An opt-out system for fees would undermine the richness of college student organizations

Jimmy Lai/HIGHLANDER

Recently, Republican politicians such as Minnesota State Representative Drew Christiansen, Wisconsin Governor Scott Walker and others have toyed with the idea of allowing college students to opt out of a portion of their fees that ordinarily goes toward funding student-run organizations. Among the main reasons cited were concerns about rising student fees and the problem of students being required to finance clubs whose causes they don’t support or benefit from, such as an atheist being forced to fund religious clubs, for example.

On the surface, any opportunity to save money is certainly tempting for students, especially since tuition prices in the U.S. have continually grown over the past few decades and the spectre of student loan debt is an omnipresent existential threat to most students. But while the proposal seems logical on its surface, the funding for student organizations should be among the last expenses that lawmakers target for enabling financial freedom. Allowing students to opt out of paying fees supporting student organizations risks preventing many organizations from providing resources and holding events for students, and will unfairly discriminate against smaller groups, especially ones geared toward representing and providing for marginalized communities.

This policy would be far more harmful than helpful if implemented at any university. To better understand why, consider the effects of a policy if it were implemented here at UCR.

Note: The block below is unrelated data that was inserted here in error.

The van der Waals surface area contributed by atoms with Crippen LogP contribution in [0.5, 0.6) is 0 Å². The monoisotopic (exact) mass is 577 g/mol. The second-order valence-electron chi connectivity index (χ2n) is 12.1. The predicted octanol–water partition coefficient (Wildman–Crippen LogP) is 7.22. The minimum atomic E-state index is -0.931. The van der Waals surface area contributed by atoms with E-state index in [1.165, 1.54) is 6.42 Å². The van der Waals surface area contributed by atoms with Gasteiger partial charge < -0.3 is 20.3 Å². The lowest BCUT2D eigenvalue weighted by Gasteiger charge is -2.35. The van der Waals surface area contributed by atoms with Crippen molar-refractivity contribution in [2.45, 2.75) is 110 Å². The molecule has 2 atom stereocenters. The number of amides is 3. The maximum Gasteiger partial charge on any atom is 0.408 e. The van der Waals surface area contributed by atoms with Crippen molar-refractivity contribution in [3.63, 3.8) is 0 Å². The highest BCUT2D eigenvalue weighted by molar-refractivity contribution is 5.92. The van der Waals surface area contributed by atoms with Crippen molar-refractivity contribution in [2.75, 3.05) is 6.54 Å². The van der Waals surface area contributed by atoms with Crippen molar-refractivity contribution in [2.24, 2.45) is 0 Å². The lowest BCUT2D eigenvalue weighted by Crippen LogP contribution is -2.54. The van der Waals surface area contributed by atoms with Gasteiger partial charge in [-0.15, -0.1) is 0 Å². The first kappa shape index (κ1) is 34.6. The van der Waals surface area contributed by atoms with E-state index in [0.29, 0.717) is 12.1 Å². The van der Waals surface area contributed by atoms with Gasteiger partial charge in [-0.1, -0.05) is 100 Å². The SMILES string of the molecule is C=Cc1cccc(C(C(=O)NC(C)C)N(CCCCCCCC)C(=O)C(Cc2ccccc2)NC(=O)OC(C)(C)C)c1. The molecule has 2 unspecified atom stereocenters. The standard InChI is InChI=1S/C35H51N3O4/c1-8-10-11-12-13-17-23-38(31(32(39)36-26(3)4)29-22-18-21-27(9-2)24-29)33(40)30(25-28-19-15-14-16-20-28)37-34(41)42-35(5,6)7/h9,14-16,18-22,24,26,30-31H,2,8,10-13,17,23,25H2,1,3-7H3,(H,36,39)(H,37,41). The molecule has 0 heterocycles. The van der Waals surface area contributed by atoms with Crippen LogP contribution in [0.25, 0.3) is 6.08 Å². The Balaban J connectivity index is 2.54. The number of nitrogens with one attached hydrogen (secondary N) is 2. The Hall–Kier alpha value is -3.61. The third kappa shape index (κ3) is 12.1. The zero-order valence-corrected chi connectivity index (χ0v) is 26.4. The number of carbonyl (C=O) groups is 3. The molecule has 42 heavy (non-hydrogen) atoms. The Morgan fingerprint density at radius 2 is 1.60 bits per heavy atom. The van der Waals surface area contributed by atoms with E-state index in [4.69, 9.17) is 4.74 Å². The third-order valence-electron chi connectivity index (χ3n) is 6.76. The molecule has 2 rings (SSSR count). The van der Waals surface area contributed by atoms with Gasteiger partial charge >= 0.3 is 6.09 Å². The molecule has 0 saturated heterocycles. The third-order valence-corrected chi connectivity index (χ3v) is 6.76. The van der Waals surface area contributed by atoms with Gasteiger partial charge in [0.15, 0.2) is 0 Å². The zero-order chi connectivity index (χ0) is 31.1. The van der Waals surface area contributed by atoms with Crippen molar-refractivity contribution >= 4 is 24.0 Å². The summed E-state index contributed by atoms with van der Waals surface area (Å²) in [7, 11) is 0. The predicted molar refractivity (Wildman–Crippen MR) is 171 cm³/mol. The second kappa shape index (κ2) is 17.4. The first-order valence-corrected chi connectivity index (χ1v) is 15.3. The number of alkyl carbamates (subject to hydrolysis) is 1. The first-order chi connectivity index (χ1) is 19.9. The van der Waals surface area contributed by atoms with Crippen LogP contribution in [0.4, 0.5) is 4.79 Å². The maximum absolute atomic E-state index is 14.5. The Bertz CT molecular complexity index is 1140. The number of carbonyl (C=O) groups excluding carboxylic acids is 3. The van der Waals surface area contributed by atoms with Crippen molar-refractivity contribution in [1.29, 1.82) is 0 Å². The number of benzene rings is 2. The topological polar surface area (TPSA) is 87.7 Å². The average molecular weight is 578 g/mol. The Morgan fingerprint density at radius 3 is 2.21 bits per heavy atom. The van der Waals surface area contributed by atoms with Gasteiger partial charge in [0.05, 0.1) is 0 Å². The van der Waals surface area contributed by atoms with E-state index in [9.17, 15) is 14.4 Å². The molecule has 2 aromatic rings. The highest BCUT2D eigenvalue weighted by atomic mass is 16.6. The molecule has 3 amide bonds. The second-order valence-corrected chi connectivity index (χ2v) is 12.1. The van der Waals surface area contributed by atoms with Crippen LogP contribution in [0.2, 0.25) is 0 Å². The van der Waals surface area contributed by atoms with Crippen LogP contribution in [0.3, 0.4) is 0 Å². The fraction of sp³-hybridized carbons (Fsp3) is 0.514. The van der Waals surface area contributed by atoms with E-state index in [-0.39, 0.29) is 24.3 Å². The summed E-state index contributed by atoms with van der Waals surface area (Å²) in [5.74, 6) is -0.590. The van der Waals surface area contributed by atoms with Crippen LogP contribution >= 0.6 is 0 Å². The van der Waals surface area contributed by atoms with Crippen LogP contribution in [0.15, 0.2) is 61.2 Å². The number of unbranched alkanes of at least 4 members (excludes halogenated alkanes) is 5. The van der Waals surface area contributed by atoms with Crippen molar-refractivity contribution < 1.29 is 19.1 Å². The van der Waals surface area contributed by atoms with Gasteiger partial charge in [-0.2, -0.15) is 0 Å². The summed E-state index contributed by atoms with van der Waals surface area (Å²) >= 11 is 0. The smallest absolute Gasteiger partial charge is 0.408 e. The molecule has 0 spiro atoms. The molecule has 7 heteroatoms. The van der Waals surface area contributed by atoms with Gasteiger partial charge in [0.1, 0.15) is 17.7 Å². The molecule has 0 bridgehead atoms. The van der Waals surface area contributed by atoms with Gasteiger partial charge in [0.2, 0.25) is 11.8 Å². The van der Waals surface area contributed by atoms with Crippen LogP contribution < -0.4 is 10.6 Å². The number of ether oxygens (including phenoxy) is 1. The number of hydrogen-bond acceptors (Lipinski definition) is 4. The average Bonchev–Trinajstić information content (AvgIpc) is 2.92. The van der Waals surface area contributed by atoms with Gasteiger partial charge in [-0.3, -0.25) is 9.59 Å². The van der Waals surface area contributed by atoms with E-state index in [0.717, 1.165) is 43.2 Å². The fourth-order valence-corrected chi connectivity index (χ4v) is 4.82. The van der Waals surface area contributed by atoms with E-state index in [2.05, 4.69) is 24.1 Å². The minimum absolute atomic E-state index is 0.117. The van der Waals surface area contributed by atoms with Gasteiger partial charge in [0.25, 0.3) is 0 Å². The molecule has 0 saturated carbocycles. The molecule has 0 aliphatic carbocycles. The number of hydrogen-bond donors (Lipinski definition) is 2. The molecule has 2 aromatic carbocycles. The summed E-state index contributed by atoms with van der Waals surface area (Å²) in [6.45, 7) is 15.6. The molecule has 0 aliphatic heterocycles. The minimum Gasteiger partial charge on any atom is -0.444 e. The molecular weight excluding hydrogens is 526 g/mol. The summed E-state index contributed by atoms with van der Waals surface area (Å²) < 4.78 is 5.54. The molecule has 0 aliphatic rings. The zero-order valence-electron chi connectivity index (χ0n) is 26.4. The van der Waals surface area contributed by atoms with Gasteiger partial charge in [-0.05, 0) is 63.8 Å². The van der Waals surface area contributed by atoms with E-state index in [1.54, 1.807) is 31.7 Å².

While an opt-out system may appear to be of help for students struggling to stay afloat financially, student organizations must flourish as a cornerstone of the college experience. The value that they offer to students is evident enough to see that they should not be sacrificed as a kind of golden goose. Student-run clubs provide an outlet for students to de-stress, network and pursue interests in a supportive group environment, especially interests which may not be covered by classes that the university offers. Many also provide a benefit to the public via volunteer work, and others facilitate political activism and advocacy within local communities which may not receive the attention or help they need otherwise.

Maintaining a healthy diversity of student organizations is key for helping all of UCR’s students grow and spend time between classes, enriching themselves in a community of like-minded peers, not to mention getting them started on the track to supporting and leading their communities. That UCR has over 500 organizations registered on HighlanderLink is a testament to that. If an opt-out policy were implemented here, many students would undoubtedly choose to prioritize their finances and opt out, and this could strangle ASUCR’s ability to fund clubs.